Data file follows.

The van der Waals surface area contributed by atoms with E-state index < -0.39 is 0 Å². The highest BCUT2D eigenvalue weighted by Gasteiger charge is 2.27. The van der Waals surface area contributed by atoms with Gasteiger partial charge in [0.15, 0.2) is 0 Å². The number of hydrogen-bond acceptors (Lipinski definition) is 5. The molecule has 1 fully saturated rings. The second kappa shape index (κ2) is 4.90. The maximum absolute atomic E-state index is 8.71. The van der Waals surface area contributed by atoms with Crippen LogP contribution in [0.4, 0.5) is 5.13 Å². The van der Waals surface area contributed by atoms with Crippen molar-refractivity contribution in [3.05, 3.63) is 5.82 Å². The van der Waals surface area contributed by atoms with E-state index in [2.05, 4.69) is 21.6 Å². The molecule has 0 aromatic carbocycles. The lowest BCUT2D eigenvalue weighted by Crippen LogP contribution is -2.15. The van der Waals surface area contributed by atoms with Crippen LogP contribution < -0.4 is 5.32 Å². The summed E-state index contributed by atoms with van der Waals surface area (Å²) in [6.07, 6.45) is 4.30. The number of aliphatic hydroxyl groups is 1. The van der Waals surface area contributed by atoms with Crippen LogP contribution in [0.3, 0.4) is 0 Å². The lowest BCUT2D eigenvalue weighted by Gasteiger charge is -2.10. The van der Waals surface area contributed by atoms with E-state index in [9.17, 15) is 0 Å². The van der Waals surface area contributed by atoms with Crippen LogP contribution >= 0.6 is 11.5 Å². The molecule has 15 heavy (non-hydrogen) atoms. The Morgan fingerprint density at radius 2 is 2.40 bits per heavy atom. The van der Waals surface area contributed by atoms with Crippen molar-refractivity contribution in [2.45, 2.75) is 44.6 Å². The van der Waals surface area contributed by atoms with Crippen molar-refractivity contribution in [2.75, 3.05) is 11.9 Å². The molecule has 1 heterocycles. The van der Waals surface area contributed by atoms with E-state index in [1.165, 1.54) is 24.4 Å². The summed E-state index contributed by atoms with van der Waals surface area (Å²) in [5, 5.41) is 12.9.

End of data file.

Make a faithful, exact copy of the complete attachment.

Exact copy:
The van der Waals surface area contributed by atoms with E-state index < -0.39 is 0 Å². The highest BCUT2D eigenvalue weighted by Gasteiger charge is 2.27. The van der Waals surface area contributed by atoms with Gasteiger partial charge in [0.15, 0.2) is 0 Å². The number of hydrogen-bond acceptors (Lipinski definition) is 5. The molecule has 1 fully saturated rings. The second kappa shape index (κ2) is 4.90. The maximum absolute atomic E-state index is 8.71. The van der Waals surface area contributed by atoms with Crippen LogP contribution in [0.4, 0.5) is 5.13 Å². The van der Waals surface area contributed by atoms with Crippen molar-refractivity contribution in [3.05, 3.63) is 5.82 Å². The van der Waals surface area contributed by atoms with E-state index in [2.05, 4.69) is 21.6 Å². The molecule has 0 aromatic carbocycles. The lowest BCUT2D eigenvalue weighted by Crippen LogP contribution is -2.15. The van der Waals surface area contributed by atoms with Crippen LogP contribution < -0.4 is 5.32 Å². The summed E-state index contributed by atoms with van der Waals surface area (Å²) in [6.07, 6.45) is 4.30. The number of aliphatic hydroxyl groups is 1. The van der Waals surface area contributed by atoms with Crippen LogP contribution in [0.3, 0.4) is 0 Å². The lowest BCUT2D eigenvalue weighted by Gasteiger charge is -2.10. The van der Waals surface area contributed by atoms with E-state index in [9.17, 15) is 0 Å². The van der Waals surface area contributed by atoms with Crippen LogP contribution >= 0.6 is 11.5 Å². The molecule has 15 heavy (non-hydrogen) atoms. The Morgan fingerprint density at radius 2 is 2.40 bits per heavy atom. The van der Waals surface area contributed by atoms with Crippen molar-refractivity contribution in [2.45, 2.75) is 44.6 Å². The van der Waals surface area contributed by atoms with Crippen molar-refractivity contribution in [2.75, 3.05) is 11.9 Å². The molecule has 1 heterocycles. The van der Waals surface area contributed by atoms with E-state index in [1.165, 1.54) is 24.4 Å². The summed E-state index contributed by atoms with van der Waals surface area (Å²) in [5, 5.41) is 12.9.